Wednesday morning’s storm was the first one Bob had been home for and thus the confusion. I got ready to go to the master bedroom closet, and he started moving things out of the closet near the washer and dryer. He looked at me like I’d lost my mind. It was a bit tense to say the least. Only funny in retrospect. LOL

We went into our master closet, and fortunately the storm wasn’t as severe as it might have been. We didn’t even lose power, which we almost always do. Other parts of our town weren’t so fortunate.

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While we were sitting in the master closet, listening to updates on our phones, Pete Delkus said oh so specifically, “Take cover now in a room with no exterior walls on the ground floor of your house.”

So when we got up Wednesday morning, I told Bob he was right about which closet. I was wrong. (So not fun.) LOL Now my job over the next couple of days—at least before the next storm roars through—is to rearrange the stuff in the “real” tornado closet so we can easily get in and have enough space for Charley, Bob, me, my laptop, make-up, medicines, flashlights, my tax papers (not quite complete), the WIP folder, flashlights (My mother would be proud. After experiencing a tornado in Wichita Falls in the late 60s, she always gave family members flashlights.) and water. Those are my essentials for an emergency.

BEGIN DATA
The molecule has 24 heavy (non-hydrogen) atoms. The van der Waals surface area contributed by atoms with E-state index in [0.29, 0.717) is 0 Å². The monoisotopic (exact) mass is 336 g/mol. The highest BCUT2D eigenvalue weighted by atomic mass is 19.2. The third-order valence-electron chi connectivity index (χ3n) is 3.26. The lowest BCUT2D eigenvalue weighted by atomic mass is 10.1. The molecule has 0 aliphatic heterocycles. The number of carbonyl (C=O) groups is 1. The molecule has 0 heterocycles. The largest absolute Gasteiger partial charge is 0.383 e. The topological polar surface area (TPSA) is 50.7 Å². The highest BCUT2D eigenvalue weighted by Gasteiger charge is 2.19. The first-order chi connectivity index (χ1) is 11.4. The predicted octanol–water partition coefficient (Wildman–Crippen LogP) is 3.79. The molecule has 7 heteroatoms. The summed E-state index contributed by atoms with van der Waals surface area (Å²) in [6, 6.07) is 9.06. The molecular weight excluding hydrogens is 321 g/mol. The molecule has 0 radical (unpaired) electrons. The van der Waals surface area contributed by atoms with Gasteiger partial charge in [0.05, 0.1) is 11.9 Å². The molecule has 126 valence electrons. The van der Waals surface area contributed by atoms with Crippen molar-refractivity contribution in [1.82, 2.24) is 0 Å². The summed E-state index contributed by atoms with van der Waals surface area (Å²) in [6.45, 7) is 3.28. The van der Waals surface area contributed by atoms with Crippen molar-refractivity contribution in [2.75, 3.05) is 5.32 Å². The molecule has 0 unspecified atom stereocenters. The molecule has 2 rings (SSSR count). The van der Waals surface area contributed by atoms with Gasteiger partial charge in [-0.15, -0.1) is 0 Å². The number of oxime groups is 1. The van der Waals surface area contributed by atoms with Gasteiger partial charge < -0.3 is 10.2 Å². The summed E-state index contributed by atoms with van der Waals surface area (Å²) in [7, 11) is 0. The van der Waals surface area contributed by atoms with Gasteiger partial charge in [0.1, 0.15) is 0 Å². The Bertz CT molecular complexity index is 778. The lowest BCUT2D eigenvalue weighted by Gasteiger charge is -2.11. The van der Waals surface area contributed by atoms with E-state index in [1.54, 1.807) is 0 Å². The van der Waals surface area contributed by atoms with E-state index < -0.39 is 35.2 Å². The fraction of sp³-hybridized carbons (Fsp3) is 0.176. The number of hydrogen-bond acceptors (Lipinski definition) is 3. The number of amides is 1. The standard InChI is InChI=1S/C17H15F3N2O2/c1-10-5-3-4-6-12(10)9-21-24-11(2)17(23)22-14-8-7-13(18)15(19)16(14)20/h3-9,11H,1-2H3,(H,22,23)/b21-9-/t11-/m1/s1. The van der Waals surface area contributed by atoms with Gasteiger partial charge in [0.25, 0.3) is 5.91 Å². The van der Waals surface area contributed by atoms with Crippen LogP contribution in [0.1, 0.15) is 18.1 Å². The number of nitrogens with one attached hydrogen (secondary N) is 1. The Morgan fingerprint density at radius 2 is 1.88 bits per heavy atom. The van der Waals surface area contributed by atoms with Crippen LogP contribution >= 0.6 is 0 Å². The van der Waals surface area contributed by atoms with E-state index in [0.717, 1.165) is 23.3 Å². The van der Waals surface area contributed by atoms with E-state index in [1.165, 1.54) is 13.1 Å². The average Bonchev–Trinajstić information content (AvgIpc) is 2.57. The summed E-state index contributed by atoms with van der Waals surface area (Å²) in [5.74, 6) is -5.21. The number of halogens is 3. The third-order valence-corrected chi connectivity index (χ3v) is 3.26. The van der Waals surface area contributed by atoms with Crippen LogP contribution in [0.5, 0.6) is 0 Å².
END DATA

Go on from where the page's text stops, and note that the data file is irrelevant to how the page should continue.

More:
What are your essentials? Do you have a tornado closet or safe room? Where is it? Do you keep it stocked for an emergency? If you’re nearby, how did you fare in the Wednesday morning storm? Love to hear from you.

If you missed my radio interview last week, here’s the link for the recording.

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8 responses to “Spring Storms & Safety

    • Hey, Jacquie. Maybe you don’t have sever weather they way we do in Texas. But if you do, I’m sure your local TV station must have that option. It’s a free app.We pull up the radar that’s local for our area, too. It’s very comforting to keep an eye on the storms this way. Thanks for stopping by and for sharing. 🙂

      Liked by 1 person

  1. Great post, Marsha. I’ve always wanted to see a tornado in person. Just once. I’ve even had dreams snout them. still, I would rather not see one coming in New York City.

    Liked by 1 person

    • Hey Ken. Did you ever see the movie Twister? That’s as close as you ever want to get. LOL You defintely don’t want one to hit NYC. Open plains is best. They are incredibly destructive. Thanks for stopping by. 🙂